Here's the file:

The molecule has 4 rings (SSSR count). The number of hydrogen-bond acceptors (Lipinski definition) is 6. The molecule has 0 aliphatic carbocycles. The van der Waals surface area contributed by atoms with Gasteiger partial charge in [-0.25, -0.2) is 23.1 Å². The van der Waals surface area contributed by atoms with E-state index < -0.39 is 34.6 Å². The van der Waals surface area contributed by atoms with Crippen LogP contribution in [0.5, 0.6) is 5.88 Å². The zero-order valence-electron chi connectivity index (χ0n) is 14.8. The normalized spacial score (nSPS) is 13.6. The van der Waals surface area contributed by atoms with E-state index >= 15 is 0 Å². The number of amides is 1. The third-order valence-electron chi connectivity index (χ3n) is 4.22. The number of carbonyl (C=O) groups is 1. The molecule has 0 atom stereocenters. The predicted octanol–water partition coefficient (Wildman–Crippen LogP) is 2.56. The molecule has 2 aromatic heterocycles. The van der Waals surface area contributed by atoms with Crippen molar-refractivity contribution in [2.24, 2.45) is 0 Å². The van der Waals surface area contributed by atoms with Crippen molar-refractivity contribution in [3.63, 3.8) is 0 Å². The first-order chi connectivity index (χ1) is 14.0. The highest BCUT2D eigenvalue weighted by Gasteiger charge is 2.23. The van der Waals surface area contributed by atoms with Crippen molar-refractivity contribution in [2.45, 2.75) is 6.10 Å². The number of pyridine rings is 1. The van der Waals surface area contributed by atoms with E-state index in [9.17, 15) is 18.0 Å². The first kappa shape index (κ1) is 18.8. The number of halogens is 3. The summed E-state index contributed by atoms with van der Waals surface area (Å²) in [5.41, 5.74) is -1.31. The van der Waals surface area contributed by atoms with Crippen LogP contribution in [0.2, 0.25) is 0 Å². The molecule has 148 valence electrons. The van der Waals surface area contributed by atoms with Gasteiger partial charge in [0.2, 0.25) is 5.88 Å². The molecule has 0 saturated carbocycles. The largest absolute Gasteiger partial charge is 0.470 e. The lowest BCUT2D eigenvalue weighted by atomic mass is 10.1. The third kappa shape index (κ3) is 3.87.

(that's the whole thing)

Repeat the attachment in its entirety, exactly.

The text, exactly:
The molecule has 4 rings (SSSR count). The number of hydrogen-bond acceptors (Lipinski definition) is 6. The molecule has 0 aliphatic carbocycles. The van der Waals surface area contributed by atoms with Gasteiger partial charge in [-0.25, -0.2) is 23.1 Å². The van der Waals surface area contributed by atoms with E-state index < -0.39 is 34.6 Å². The van der Waals surface area contributed by atoms with Crippen LogP contribution in [0.5, 0.6) is 5.88 Å². The zero-order valence-electron chi connectivity index (χ0n) is 14.8. The normalized spacial score (nSPS) is 13.6. The van der Waals surface area contributed by atoms with E-state index >= 15 is 0 Å². The number of amides is 1. The third-order valence-electron chi connectivity index (χ3n) is 4.22. The number of carbonyl (C=O) groups is 1. The molecule has 0 atom stereocenters. The predicted octanol–water partition coefficient (Wildman–Crippen LogP) is 2.56. The molecule has 2 aromatic heterocycles. The van der Waals surface area contributed by atoms with Crippen molar-refractivity contribution in [2.24, 2.45) is 0 Å². The van der Waals surface area contributed by atoms with Crippen molar-refractivity contribution in [3.63, 3.8) is 0 Å². The first-order chi connectivity index (χ1) is 14.0. The highest BCUT2D eigenvalue weighted by Gasteiger charge is 2.23. The van der Waals surface area contributed by atoms with Crippen molar-refractivity contribution in [2.45, 2.75) is 6.10 Å². The number of pyridine rings is 1. The van der Waals surface area contributed by atoms with E-state index in [9.17, 15) is 18.0 Å². The first kappa shape index (κ1) is 18.8. The number of halogens is 3. The summed E-state index contributed by atoms with van der Waals surface area (Å²) in [5.41, 5.74) is -1.31. The van der Waals surface area contributed by atoms with Crippen LogP contribution in [0.2, 0.25) is 0 Å². The molecule has 148 valence electrons. The van der Waals surface area contributed by atoms with Gasteiger partial charge in [0.2, 0.25) is 5.88 Å². The molecule has 0 saturated carbocycles. The largest absolute Gasteiger partial charge is 0.470 e. The lowest BCUT2D eigenvalue weighted by atomic mass is 10.1. The third kappa shape index (κ3) is 3.87.